Sharing a bed or having close physical contact requires even more trust, and exposes you both to more risk. Writing in the Annals of Internal Medicine on May 8, a group of Boston-based physicians noted that all in-person sexual contact likely comes with some risk of spreading COVID-19, leaving health care providers with “little to offer beyond guidance not to engage in any in-person sexual activity.” Still, they acknowledged that total abstinence is not always a viable option, and noted that virtual sexual activity, or physical contact with a live-in quarantine partner, is safest.

Context matters

COVID-19 is not spreading identically in all parts of the U.S. If you have your heart set on socializing, the onus is on you to understand the specific public-health guidelines and situation in your area, Rieker says. If you live in a densely populated area where coronavirus is spreading rapidly, it may be hard or even impossible to find a way to socialize safely. It’s important to stay mindful of that—especially since social distancing is really about the common good, and making sure that as few people as possible get sick.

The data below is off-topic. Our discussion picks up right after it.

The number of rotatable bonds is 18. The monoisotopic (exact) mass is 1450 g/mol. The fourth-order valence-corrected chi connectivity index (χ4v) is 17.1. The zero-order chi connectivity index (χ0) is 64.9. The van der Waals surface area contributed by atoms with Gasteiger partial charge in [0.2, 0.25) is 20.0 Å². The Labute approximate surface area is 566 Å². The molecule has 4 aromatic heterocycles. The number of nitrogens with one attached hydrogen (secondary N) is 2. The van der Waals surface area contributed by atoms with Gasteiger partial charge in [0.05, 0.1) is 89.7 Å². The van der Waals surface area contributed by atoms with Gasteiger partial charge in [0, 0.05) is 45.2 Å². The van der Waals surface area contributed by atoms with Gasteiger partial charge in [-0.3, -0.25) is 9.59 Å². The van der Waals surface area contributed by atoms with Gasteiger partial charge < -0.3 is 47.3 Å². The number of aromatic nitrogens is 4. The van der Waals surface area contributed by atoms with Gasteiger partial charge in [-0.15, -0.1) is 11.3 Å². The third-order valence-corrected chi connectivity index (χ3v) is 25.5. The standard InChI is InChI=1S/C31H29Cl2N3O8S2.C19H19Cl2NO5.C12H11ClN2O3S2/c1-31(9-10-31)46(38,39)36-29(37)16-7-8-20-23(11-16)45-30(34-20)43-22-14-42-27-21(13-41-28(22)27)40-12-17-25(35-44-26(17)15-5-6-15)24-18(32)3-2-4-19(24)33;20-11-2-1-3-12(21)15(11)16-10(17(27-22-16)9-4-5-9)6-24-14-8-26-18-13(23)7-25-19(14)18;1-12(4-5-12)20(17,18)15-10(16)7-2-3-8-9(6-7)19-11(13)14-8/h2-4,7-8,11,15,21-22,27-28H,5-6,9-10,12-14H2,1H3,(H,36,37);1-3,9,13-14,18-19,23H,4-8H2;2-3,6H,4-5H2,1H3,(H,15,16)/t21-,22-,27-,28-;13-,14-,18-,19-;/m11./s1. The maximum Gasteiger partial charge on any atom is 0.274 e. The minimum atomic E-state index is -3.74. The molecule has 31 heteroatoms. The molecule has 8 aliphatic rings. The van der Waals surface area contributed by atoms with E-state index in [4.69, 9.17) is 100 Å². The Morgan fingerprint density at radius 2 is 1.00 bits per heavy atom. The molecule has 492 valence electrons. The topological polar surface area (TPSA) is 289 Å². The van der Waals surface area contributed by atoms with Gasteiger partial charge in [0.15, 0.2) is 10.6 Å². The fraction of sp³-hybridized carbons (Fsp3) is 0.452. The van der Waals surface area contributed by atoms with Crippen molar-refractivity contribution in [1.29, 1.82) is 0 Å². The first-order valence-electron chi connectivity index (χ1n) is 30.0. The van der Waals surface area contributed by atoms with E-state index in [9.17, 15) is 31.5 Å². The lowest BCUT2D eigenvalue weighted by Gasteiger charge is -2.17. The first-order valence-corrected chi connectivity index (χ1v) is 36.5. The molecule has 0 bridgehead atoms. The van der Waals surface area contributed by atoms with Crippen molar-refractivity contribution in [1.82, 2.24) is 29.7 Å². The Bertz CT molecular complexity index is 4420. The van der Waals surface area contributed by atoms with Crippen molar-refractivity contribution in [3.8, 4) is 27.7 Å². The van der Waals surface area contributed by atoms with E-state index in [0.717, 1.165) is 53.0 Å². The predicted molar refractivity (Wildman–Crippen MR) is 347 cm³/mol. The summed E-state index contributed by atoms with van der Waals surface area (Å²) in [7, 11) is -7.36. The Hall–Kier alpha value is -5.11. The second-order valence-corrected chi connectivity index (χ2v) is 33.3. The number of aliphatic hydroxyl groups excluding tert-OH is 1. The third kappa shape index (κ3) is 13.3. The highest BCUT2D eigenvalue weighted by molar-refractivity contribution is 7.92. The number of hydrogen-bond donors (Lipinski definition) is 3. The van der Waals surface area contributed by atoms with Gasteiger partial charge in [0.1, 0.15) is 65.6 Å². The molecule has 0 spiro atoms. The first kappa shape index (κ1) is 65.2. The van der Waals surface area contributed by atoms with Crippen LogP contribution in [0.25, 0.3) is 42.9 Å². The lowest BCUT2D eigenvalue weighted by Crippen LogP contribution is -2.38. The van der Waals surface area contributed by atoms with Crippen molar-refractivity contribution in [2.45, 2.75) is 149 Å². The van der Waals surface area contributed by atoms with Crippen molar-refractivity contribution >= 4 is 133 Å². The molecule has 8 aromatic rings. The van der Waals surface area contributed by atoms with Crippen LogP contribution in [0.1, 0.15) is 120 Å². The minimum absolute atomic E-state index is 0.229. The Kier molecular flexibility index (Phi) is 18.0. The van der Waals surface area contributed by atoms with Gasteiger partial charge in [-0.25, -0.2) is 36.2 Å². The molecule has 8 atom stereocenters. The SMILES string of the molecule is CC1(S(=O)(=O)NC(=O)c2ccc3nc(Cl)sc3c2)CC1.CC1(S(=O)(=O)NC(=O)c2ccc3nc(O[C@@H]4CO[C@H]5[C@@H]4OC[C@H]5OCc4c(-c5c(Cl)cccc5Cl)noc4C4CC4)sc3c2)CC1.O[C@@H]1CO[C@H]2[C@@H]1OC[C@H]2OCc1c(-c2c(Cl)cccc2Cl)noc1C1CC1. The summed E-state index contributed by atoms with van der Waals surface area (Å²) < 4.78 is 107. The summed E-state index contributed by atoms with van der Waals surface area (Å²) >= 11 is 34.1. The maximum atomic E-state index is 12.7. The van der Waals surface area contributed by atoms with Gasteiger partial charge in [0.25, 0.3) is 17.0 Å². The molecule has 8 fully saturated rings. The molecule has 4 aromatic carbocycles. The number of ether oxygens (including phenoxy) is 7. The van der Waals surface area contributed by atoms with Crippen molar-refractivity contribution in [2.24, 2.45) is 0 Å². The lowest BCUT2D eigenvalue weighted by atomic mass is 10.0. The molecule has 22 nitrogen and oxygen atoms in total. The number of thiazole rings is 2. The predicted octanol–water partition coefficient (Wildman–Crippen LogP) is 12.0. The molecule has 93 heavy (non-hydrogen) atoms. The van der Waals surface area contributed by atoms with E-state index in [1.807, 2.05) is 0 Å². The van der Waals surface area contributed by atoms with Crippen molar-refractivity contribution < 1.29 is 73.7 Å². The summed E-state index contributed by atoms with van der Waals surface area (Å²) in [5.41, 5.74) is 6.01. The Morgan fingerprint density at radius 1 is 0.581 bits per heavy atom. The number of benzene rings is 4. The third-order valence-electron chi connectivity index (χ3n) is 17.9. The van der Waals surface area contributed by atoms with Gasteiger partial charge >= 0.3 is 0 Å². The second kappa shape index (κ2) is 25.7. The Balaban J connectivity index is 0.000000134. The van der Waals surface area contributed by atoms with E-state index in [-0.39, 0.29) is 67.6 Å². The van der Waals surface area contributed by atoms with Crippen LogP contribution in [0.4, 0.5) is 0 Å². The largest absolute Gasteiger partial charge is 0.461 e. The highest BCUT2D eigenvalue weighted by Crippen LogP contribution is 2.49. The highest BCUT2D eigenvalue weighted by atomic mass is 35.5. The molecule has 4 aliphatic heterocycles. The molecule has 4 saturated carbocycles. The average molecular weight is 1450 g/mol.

“Staying safe is a multi-layered issue of what you do for yourself, what you are going to hope that other people will do for themselves, and what, collectively, everybody does in the community,” Rieker says. “You are required to think about the larger good.”

Limiting social contact, as hard as it is, really is an altruistic move. Even if you, personally, accept the risk of seeing another person, you need to consider how your actions could affect public health and burdens on the health care system. That sort of thinking should be extra motivation for taking as few risks as possible, and minimizing the risks that you do take. Doing so will help bring the coronavirus pandemic to its end.

“In the short term, everyone is going to hurt,” Brown says. “But in the long term, the problems of the pandemic will get better.”